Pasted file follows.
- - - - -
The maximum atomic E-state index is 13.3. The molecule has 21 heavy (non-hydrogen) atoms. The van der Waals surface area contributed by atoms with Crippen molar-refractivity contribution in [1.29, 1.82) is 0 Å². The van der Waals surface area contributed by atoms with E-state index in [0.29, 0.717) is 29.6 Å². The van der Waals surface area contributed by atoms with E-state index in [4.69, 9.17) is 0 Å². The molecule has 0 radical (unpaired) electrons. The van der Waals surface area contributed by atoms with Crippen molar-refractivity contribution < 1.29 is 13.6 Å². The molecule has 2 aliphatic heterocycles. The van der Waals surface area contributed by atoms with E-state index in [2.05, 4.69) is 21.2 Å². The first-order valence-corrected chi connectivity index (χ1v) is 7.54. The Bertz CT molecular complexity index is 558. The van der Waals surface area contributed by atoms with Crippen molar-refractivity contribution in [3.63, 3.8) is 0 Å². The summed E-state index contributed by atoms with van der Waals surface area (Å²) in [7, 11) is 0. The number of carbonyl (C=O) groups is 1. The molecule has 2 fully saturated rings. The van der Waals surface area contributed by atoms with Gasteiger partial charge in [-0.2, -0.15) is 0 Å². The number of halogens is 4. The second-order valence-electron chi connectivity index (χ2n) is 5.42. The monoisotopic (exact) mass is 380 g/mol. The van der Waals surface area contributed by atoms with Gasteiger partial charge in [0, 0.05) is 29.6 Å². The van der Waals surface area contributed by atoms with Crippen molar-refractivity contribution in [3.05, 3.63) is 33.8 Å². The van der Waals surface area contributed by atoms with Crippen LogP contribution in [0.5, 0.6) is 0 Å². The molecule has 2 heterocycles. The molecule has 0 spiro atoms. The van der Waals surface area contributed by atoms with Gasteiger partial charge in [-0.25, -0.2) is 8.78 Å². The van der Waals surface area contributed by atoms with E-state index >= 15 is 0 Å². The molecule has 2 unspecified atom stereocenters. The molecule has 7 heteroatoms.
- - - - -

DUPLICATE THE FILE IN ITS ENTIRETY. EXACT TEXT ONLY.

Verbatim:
The maximum atomic E-state index is 13.3. The molecule has 21 heavy (non-hydrogen) atoms. The van der Waals surface area contributed by atoms with Crippen molar-refractivity contribution in [1.29, 1.82) is 0 Å². The van der Waals surface area contributed by atoms with E-state index in [0.29, 0.717) is 29.6 Å². The van der Waals surface area contributed by atoms with E-state index in [4.69, 9.17) is 0 Å². The molecule has 0 radical (unpaired) electrons. The van der Waals surface area contributed by atoms with Crippen molar-refractivity contribution < 1.29 is 13.6 Å². The molecule has 2 aliphatic heterocycles. The van der Waals surface area contributed by atoms with E-state index in [2.05, 4.69) is 21.2 Å². The first-order valence-corrected chi connectivity index (χ1v) is 7.54. The Bertz CT molecular complexity index is 558. The van der Waals surface area contributed by atoms with Crippen molar-refractivity contribution in [3.63, 3.8) is 0 Å². The summed E-state index contributed by atoms with van der Waals surface area (Å²) in [7, 11) is 0. The number of carbonyl (C=O) groups is 1. The molecule has 2 fully saturated rings. The van der Waals surface area contributed by atoms with Gasteiger partial charge in [-0.2, -0.15) is 0 Å². The number of halogens is 4. The second-order valence-electron chi connectivity index (χ2n) is 5.42. The monoisotopic (exact) mass is 380 g/mol. The van der Waals surface area contributed by atoms with Gasteiger partial charge in [0, 0.05) is 29.6 Å². The van der Waals surface area contributed by atoms with Crippen molar-refractivity contribution in [3.05, 3.63) is 33.8 Å². The van der Waals surface area contributed by atoms with Crippen LogP contribution in [0.5, 0.6) is 0 Å². The molecule has 2 heterocycles. The molecule has 0 spiro atoms. The van der Waals surface area contributed by atoms with Gasteiger partial charge in [-0.25, -0.2) is 8.78 Å². The van der Waals surface area contributed by atoms with E-state index >= 15 is 0 Å². The molecule has 2 unspecified atom stereocenters. The molecule has 7 heteroatoms.